Juicy tales of Haves have always intrigued (to say the least) the Have-nots: it’s how tabloids make their money and why celebrity reality shows exist (anyone remember the decade-old Lifestyles of the Rich and Famous?). Dissertations (even whole books!) could be written on celebrity culture in America (hey, hey, hey, there’s one called Celebrity Culture and The American Dream by Karen Sternheimer from Routledge). Those without money are fascinated by it and by those who have it. Now of course this is not true of everyone; but celebrity culture is everywhere in media (even NPR gets in on it sometimes). It’s hard to go a whole day without hearing or seeing something about one of the Kardashians, Kanye West, or whoever else is currently in the media’s eye. And I don’t even have tv.
But these examples are obvious; these people have cultivated and sought out media attention. There are plenty of Haves who purposefully stay out of the public eye, who do not cultivate celebrity status and media attention. They create and maintain a different kind of celebrity. Think of the girls in Gossip Girl. In the books/show, none of them are famous, they’re not (usually) getting mobbed by reporters every time they step outside. The only reason we care about them is because they have money, and it’s total voyeuristic pleasure and base wish-fulfillment to watch them spend it. They are certainly infamous in the circles they travel in, which readers/watchers all know is the Upper East Side of Manhattan. They are monied, and they have names.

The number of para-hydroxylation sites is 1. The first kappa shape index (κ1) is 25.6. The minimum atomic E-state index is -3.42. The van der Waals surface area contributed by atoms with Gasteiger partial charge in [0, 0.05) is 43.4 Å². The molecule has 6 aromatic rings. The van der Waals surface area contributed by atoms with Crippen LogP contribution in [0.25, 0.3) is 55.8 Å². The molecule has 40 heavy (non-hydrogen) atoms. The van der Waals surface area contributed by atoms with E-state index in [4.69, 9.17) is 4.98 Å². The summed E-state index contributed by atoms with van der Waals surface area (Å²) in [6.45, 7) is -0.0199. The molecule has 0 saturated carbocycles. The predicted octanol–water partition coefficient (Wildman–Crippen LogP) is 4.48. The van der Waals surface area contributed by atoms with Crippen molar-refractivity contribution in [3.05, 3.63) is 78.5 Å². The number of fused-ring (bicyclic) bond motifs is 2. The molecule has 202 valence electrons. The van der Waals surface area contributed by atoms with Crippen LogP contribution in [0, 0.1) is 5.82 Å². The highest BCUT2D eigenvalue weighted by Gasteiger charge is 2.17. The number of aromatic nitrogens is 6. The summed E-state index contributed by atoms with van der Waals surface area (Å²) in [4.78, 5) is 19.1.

Money and names are the central concerns of two recent memoirs. In The Astor Orphan by Alexandra Aldrich, being part of the Astor clan is enough to carry social status well beyond the fact that the estate to which the name is tied is partially falling down. But more than the name, it’s the Estate itself. Rokeby is one of the Husdon River Valley’s grand old estates, and Aldrich takes care to make sure the reader knows Who’s Who. At times it seems less like a story about an impoverished girl living on a once-grand estate and more about chronicling the albeit interesting family history. Aldrich’s memoir also chronicles her tumultuous relationships with the people living on the estate, various aunts, uncles, cousins and freeloaders and her growing disillusionment with them, especially her father, who had an obvious affair right under his wife’s nose and her grandmother, the only one who shows any sense of responsibility toward 10-year-old Alexandra. As her grandmother sinks more deeply into alcoholism, and her parents become more and more distant, Alexandra realizes that the only way to survive is to get off the crumbling estate and away from her family.